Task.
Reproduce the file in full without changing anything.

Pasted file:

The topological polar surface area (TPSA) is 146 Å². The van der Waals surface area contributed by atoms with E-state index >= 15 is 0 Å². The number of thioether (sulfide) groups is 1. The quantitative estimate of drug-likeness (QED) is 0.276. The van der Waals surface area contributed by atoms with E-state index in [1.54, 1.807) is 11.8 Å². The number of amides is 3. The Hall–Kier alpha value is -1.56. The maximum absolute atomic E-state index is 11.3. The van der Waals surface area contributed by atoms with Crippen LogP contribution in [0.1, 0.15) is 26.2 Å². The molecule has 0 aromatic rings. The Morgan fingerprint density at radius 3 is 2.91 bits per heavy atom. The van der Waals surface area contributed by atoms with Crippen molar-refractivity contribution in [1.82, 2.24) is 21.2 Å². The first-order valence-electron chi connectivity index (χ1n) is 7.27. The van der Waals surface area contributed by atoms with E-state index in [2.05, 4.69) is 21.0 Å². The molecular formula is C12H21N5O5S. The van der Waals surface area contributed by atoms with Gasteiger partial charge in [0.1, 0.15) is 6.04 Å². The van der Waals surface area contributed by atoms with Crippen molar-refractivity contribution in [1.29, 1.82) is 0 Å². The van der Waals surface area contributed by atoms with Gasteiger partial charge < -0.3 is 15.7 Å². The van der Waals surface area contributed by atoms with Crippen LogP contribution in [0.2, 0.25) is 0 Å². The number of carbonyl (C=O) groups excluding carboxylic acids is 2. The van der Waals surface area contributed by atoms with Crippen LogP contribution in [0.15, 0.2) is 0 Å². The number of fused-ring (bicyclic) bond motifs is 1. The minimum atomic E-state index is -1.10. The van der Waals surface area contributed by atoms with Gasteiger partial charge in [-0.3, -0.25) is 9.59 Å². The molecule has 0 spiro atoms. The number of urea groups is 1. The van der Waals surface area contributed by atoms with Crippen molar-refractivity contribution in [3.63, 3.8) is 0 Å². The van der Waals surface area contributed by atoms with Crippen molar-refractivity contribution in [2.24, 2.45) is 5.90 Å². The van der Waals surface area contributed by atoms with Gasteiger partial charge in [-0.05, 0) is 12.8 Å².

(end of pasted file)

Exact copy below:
The topological polar surface area (TPSA) is 146 Å². The van der Waals surface area contributed by atoms with E-state index >= 15 is 0 Å². The number of thioether (sulfide) groups is 1. The quantitative estimate of drug-likeness (QED) is 0.276. The van der Waals surface area contributed by atoms with E-state index in [1.54, 1.807) is 11.8 Å². The number of amides is 3. The Hall–Kier alpha value is -1.56. The maximum absolute atomic E-state index is 11.3. The van der Waals surface area contributed by atoms with Crippen LogP contribution in [0.1, 0.15) is 26.2 Å². The molecule has 0 aromatic rings. The Morgan fingerprint density at radius 3 is 2.91 bits per heavy atom. The van der Waals surface area contributed by atoms with Crippen molar-refractivity contribution in [1.82, 2.24) is 21.2 Å². The first-order valence-electron chi connectivity index (χ1n) is 7.27. The van der Waals surface area contributed by atoms with E-state index in [2.05, 4.69) is 21.0 Å². The molecular formula is C12H21N5O5S. The van der Waals surface area contributed by atoms with Gasteiger partial charge in [0.1, 0.15) is 6.04 Å². The van der Waals surface area contributed by atoms with Crippen molar-refractivity contribution in [1.29, 1.82) is 0 Å². The van der Waals surface area contributed by atoms with Gasteiger partial charge < -0.3 is 15.7 Å². The van der Waals surface area contributed by atoms with Crippen LogP contribution in [0.2, 0.25) is 0 Å². The number of carbonyl (C=O) groups excluding carboxylic acids is 2. The van der Waals surface area contributed by atoms with Crippen LogP contribution in [0.15, 0.2) is 0 Å². The number of fused-ring (bicyclic) bond motifs is 1. The minimum atomic E-state index is -1.10. The van der Waals surface area contributed by atoms with Gasteiger partial charge in [-0.3, -0.25) is 9.59 Å². The molecule has 0 spiro atoms. The number of urea groups is 1. The van der Waals surface area contributed by atoms with Crippen molar-refractivity contribution in [3.63, 3.8) is 0 Å². The van der Waals surface area contributed by atoms with Crippen molar-refractivity contribution in [2.24, 2.45) is 5.90 Å². The van der Waals surface area contributed by atoms with Gasteiger partial charge in [-0.05, 0) is 12.8 Å².